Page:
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Gentiana clausa

9-17-14 gentian closeup IMG_0088The pictured gentian in today’s post was Gentiana clausa, not G. andrewsii. These two species, both referred to as bottle gentian, are very similar, but there is one very distinctive difference. The flowers of both have 5 blue lobes forming petals that are fused together by a connecting fringe, creating folds between the outside of the petals. In G. clausa the petals remain closed at the tip with those fringes hidden by the closed tip. In G. andrewsii, the fringes of the flower lobes are longer than the petals and are visible at the tip of the closed flower. No visible fringes means today’s photograph is of Gentiana clausa. Thanks to Jon Binhammer for bringing this to my attention!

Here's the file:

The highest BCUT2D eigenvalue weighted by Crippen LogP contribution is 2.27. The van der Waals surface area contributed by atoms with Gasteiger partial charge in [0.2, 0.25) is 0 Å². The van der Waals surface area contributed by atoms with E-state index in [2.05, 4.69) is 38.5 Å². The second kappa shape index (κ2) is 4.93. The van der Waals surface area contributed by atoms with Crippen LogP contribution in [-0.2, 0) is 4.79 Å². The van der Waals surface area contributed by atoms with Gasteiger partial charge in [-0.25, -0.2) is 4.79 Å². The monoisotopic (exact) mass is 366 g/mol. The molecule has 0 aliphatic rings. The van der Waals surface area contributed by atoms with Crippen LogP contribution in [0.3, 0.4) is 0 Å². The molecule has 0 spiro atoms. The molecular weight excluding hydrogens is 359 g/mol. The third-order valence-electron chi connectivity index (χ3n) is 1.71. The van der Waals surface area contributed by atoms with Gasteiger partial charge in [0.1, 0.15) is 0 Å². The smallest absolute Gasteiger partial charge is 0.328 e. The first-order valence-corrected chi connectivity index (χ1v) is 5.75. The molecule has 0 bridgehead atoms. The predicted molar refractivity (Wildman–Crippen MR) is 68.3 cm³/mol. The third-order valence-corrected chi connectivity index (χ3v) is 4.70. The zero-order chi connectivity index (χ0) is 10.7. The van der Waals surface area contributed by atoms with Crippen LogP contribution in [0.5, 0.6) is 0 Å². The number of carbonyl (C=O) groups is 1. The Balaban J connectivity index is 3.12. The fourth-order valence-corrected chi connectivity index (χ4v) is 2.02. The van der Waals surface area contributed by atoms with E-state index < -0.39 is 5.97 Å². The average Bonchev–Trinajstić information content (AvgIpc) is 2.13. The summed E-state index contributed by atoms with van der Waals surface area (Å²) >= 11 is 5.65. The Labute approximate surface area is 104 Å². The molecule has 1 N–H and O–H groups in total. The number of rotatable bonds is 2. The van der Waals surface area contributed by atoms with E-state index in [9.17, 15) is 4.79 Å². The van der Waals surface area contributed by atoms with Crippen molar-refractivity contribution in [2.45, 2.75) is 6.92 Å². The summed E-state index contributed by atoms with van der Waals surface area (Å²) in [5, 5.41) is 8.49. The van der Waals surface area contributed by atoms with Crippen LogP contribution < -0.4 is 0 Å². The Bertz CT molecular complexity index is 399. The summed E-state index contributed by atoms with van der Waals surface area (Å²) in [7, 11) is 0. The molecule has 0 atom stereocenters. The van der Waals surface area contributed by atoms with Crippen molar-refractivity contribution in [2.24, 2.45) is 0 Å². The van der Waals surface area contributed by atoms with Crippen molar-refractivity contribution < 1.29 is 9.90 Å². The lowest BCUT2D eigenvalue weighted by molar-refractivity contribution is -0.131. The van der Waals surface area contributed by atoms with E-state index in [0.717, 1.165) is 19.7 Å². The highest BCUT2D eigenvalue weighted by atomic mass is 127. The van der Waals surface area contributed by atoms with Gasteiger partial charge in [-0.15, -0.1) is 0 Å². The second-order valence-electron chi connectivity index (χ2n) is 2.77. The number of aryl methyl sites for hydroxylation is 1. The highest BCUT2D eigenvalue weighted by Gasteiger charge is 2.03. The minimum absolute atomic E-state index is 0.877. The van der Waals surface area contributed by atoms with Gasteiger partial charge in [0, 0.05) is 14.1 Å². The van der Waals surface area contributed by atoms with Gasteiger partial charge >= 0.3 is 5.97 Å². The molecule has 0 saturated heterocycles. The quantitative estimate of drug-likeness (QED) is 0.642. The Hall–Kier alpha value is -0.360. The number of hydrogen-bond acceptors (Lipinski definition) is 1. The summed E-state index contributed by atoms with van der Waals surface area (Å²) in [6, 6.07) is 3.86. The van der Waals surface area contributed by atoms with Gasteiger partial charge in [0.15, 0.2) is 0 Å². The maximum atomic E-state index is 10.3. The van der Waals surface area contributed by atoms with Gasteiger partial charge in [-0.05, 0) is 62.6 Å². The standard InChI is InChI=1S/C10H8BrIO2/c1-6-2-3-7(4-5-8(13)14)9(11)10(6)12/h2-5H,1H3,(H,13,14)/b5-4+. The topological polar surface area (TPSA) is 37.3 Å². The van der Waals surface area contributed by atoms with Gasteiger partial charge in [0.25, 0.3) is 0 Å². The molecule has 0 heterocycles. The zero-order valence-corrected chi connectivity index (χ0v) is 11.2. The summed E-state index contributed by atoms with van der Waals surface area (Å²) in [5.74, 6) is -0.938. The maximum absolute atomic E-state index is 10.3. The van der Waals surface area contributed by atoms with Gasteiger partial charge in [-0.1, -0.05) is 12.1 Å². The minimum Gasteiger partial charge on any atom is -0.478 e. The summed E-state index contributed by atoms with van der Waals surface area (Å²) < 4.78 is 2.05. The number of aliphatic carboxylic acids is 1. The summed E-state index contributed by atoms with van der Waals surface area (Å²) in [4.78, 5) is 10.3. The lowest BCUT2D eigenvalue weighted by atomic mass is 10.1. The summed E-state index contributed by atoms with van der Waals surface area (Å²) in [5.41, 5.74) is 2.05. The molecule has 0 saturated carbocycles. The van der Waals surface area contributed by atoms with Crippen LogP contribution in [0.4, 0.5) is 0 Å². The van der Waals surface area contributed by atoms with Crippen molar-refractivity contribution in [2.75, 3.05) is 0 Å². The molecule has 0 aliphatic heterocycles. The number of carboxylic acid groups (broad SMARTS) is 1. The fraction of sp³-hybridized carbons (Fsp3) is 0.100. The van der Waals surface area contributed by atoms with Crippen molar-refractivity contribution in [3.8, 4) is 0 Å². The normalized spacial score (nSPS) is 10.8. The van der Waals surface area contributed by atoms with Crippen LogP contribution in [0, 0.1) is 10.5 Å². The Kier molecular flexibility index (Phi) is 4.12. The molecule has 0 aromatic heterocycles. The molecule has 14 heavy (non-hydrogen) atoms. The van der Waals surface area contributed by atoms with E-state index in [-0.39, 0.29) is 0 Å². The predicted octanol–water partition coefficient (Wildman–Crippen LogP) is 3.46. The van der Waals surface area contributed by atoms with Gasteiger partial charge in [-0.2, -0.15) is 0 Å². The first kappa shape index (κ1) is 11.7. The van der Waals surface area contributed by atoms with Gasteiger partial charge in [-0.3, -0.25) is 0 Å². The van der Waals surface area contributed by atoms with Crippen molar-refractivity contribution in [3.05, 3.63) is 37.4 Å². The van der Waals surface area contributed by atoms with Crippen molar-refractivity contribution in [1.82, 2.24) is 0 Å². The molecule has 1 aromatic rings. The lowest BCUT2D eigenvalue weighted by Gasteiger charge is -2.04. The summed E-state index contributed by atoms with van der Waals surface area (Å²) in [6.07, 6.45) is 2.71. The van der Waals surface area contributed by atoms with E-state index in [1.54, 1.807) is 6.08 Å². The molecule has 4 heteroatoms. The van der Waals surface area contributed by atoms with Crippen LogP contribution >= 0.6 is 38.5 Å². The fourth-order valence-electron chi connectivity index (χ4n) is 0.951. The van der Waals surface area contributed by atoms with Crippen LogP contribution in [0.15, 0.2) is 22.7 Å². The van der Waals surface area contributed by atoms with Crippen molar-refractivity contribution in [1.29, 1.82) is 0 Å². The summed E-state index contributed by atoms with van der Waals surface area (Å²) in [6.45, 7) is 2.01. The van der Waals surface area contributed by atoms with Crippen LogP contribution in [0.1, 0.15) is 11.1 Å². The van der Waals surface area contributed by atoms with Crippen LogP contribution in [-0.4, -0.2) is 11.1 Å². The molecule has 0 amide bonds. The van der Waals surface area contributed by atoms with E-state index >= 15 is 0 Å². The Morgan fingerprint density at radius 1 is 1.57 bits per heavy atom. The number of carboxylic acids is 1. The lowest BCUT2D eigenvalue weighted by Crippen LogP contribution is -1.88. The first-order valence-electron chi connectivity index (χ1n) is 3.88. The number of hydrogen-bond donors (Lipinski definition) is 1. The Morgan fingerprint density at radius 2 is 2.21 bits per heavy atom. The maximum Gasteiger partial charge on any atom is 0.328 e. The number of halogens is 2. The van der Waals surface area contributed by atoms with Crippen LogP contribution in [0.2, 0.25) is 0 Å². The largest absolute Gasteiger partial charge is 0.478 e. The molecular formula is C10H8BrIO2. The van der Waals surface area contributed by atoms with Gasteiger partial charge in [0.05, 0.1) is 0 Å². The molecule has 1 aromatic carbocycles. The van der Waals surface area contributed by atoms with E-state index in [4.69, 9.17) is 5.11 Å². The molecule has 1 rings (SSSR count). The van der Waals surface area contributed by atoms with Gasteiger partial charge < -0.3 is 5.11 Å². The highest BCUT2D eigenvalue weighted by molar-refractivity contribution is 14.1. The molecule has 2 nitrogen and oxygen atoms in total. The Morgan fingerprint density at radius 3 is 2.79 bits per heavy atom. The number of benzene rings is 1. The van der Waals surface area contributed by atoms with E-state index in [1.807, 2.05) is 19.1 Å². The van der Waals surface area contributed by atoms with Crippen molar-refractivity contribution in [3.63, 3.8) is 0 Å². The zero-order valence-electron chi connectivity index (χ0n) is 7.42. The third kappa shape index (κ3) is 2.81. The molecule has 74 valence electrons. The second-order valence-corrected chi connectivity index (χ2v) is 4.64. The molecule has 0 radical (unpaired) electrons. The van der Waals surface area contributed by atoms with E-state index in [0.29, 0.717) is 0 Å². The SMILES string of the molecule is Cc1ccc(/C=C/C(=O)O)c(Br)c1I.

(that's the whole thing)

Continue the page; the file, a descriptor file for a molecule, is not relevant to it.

4 responses

  1. Pat

    I am amazed at what you see and know!
    Where might I observe an otter?

    September 19, 2014 at 4:06 am

    • It’s hard to tell you where to look for an otter, Pat — they are often on the move, but obviously love ponds and wetlands. I usually discover their presence from their signs – scat, slides, tracks, etc. Much easier in winter! Mary

      September 19, 2014 at 1:30 pm

  2. Is the flower ‘sealed’ closed? How is it pollinated? Or can bees get in? I’m ‘naturally curious!’ 🙂

    September 20, 2014 at 2:37 am

    • Oh, never mind, I just read your previous post! 🙂

      September 20, 2014 at 2:41 am

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